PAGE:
A European Union (EU) ban on U.S. wines violating rules about the use of terms such as “clos” and “chateau” apparently took effect in March 2009. With strict regulations about the use of words like “Champagne,” “Chablis” and “Burgundy,” the EU has been feuding with the United States at least since 2002, and has ended a three-year waiver extended to U.S. vintners in 2006. The United States considers these terms to
be “semi-generic,” descriptive of wine styles and not French geography. A number of Sonoma County, California, wineries have reportedly been affected; they include Clos du Bois, Chateau St. Jean, Clos Du Val, and Clos Pegase. According to a news source, the term “clos,” which means “enclosure,” can appear on a French wine label only if the vineyard using the term produces and bottles its own wine. See Miami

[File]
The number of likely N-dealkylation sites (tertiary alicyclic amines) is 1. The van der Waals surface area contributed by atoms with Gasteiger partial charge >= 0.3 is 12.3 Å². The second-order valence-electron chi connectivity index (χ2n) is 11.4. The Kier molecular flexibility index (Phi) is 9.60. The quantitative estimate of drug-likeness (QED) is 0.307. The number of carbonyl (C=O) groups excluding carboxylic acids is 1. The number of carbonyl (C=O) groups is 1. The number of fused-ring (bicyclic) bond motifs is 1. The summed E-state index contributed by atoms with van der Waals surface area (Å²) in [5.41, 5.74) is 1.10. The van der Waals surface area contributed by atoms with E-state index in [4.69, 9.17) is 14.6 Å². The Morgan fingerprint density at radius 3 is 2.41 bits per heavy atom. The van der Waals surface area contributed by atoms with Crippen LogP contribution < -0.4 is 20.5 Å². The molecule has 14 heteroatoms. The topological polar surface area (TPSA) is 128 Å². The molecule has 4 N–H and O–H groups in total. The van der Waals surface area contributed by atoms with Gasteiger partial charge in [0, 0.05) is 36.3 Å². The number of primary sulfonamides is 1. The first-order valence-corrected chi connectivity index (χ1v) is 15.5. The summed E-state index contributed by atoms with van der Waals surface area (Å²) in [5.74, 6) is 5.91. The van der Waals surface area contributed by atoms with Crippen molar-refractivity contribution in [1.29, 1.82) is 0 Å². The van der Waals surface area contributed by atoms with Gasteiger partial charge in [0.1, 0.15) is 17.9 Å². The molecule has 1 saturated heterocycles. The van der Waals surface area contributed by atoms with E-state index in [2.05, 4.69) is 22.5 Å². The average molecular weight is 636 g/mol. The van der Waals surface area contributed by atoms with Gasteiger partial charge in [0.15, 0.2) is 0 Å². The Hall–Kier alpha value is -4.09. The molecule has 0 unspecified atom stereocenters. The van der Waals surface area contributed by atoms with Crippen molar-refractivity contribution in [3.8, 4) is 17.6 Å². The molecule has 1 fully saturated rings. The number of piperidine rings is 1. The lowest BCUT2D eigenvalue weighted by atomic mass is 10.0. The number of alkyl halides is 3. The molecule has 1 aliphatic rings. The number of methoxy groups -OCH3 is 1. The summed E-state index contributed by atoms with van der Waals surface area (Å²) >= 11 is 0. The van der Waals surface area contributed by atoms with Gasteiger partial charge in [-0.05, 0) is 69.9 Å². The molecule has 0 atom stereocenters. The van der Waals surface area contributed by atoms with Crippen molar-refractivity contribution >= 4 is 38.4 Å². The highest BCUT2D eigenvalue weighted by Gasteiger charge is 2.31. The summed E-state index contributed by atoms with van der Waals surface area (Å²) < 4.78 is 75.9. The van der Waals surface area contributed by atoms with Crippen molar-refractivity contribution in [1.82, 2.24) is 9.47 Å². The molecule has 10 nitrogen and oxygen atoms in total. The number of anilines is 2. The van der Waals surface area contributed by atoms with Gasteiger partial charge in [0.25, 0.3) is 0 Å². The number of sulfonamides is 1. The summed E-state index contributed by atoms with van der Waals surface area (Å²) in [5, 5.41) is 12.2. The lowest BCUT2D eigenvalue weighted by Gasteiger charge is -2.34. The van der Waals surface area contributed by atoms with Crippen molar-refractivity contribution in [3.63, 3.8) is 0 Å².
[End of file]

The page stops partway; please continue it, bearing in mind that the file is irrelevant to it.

Herald, March 27, 2009.

Meanwhile, a study published in March 2009 has found that for adults older than 55, drinking an alcoholic beverage a day reduces the risk of death by 28 percent. Sei J. Lee, et al., “Functional Limitations, Socioeconomic Status, and All-Cause Mortality in Moderate Alcohol Drinkers,” The Journal of the American Geriatrics Society, March 2009. Based on data from 12,500 individuals questioned in 2002 about their alcohol use, functional limitations, education, income, wealth, psychosocial factors, demo graphics, smoking, obesity, and other factors, the researchers found that moderate drinking, as opposed to no drinking, was “strongly associated” with less mortality. Death by the end of 2006 was the outcome measure of the study.

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